Quezon ops had Palace OK, axed cop insists
Sandy Araneta, Sandy Araneta a, Cecille Suerte Felipe (The Philippine Star) - January 17, 2013 - 12:00am

MANILA, Philippines - A day after his relief as head of the Calabarzon police, Chief Superintendent James Melad claimed yesterday that the Presidential Anti-Organized Crime Commission (PAOCC) gave the go-signal for “Coplan Armado.”

The PAOCC and Malacañang had earlier denied this.

“Coplan Armado” reportedly targeted a gang of hired guns in Southern Luzon, but which ended in a supposed encounter that killed 13 men in Atimonan, Quezon last Jan. 6.

Melad made the revelation in a press conference held at the National Bureau of Investigation (NBI) headquarters in Manila, where he and some 40 other police and military officers were summoned to shed light on the incident that resulted in the death of 13, including alleged jueteng kingpin Vic Siman and police Superintendent Alfredo Consemino.

Meanwhile, the official report of the police fact-finding body tasked to investigate the incident revealed that it was an ambush and not a shootout.

The report said the crime scene was doctored to make it appear that there was an exchange of fire between the group of Siman and the joint police-military contingent positioned at the checkpoint in Barangay Lumutan.

The fact-finding body also recommended that the personnel involved in the supposed encounter be charged criminally and administratively.

Superintendent Hansel Marantan, the team leader and the only officer wounded in the supposed encounter, did not show up at the NBI yesterday, as he remained confined in hospital.

Melad’s claims were contrary to the earlier declaration of PAOCC executive Reginald Villasanta that the PAOCC did not approve the coplan (case operation plan).

“In fact, based on the declaration of the PAOCC, the disapproval is only on the portion of the funding of the coplan. Its operation still has to go,” he said.

Melad said he signed and approved the operational plan although he did not know the complete contents of the report and its details.

“We have targets, criminal elements, criminal activities, especially during this period of preparations for the forthcoming elections. We have really been into the possible arrest of criminal elements involved in criminal activities like gun-for-hire activities and those in possession of loose firearms,” the official said.

He said they presented themselves to the NBI to show they are cooperating with the ongoing investigation contrary to earlier reports that they were uncooperative.

He said their presence is in deference to the order of President Aquino for them to cooperate in the investigation.

“As of now we have yet to see the report of the PNP fact-finding committee, and from there we can give our response,” Melad said.

The fact-finding report also showed that there was excessive force used, judging from the extent of damage on the vehicles and wounds sustained by the victims like Tirso Lontok who had 14 gunshot wounds; Leonardo Marasigan with seven, and Consemino, six.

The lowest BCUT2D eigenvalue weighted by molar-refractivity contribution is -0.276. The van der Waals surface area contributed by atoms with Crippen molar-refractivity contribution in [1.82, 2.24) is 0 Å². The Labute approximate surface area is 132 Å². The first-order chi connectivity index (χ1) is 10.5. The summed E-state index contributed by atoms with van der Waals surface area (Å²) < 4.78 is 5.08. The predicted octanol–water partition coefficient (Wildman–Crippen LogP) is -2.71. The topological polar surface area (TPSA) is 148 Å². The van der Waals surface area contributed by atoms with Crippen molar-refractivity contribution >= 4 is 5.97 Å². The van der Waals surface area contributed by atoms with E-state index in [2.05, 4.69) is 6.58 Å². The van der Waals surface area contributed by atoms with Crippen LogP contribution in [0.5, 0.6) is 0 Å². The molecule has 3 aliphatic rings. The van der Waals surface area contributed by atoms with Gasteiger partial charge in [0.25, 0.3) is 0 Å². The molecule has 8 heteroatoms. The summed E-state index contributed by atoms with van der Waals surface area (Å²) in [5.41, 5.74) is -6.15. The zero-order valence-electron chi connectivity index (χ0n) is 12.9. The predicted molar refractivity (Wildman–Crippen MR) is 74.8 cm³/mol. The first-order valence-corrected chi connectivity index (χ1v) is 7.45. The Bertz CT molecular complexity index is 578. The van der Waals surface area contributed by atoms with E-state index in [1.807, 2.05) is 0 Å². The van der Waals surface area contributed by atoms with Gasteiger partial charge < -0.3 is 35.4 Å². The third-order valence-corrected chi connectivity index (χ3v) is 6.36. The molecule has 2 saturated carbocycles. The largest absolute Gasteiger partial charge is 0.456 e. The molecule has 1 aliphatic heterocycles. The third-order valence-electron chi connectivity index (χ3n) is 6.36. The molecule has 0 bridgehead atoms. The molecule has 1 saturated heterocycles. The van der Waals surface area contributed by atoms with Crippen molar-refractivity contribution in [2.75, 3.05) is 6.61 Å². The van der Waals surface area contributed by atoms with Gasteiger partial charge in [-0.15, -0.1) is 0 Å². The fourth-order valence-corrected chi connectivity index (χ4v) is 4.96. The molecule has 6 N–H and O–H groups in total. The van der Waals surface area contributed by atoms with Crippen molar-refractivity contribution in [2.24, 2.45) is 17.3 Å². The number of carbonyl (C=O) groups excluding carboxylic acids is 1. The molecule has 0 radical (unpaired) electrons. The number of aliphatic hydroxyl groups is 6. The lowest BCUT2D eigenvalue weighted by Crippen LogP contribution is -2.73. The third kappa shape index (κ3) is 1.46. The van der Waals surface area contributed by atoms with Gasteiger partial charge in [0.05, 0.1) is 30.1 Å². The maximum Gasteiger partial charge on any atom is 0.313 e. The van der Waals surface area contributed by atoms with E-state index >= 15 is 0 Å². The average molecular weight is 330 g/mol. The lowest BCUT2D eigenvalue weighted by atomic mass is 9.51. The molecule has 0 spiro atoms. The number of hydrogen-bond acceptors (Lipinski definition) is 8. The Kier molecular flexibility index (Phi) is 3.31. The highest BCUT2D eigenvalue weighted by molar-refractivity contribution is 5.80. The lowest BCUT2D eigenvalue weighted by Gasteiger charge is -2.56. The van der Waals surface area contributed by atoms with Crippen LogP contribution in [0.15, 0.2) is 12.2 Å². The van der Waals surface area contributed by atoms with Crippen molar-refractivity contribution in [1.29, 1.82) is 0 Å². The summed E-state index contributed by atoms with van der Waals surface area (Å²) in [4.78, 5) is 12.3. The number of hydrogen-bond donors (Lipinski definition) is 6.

The report also raised “doubt as to whether all the firearms recovered were actually used” during the incident. One of the recovered firearms “had masking tape wrapped around the muzzle.”

Melad said “Coplan Armado” was submitted by Marantan to PAOCC for possible funding.

“The details, I cannot disclose. This is a highly confidential matter and it’s not supposed to be disclosed,” said Melad.

He also appealed to media to base their reports on facts, not on opinions and speculations.

“I was not at the crime scene. Even the reporters were not there at the time of the incident. So I cannot comment as to what really happened, and likewise, you (journalists) have no right to make comments because you were not also there,” he said.

When pressed for some significant details on the report submitted by the provincial director and chief of police to the PNP, Melad said the report stated there was a shootout.

“The way it was reported, there was a shootout. The PNP elements were provoked. Inunahan sila sa putok (they were fired upon first),” he said.

The beleaguered police official also criticized the people who leaked the PNP report to the media. He said this is “one case of irresponsibility if there was a leak.”

Chief Superintendent Federico Castro, head of the fact-finding committee, said PNP chief Director General Alan Purisima has ordered an investigation on how the draft of the report was leaked to the media, including the pictures of the victims, one showing firearms beside them (victims) and none in another.

Castro, deputy chief of the Criminal Investigation and Detection Group (CIDG), and Melad belong to Philippine Military Academy (PMA) Class ’82.

“I have not talked to him yet. But I hope he’ll understand that I’m just doing my job,” Castro said when asked if he and his mistah had talked recently.

Of the 49 police and military men subpoenaed by the NBI, only 30 showed up at the bureau.

Aside from Melad, other prominent police and military officials who showed up at the NBI were Senior Superintendent Glenn Dumlao; Maj. Gen. Alan Luga, Southern Luzon command chief; Lt. Col. Monico Abang; Capt. Erwin Macalinao, commander of the 3rd Special Forces Company; Col. Alex Lavina; Superintendent Ramon Balauag; Chief Inspector Grant Gollod, and Superintendents Manuel Abu, Edwin Emi, and Valeriano de Leon.

Dumlao, chief of PRO4A special concern unit, said the Atimonan checkpoint was “legitimate.”

Lawyer Crisanto Buela, who represented the entire AFP Special Forces Battalion involved in the shootout, said his clients did not give another affidavit or sworn statement because they had given their respective statements which were submitted by their commanding general to the PNP fact-finding committee.  – Non Alquitran, Arnell Ozaeta


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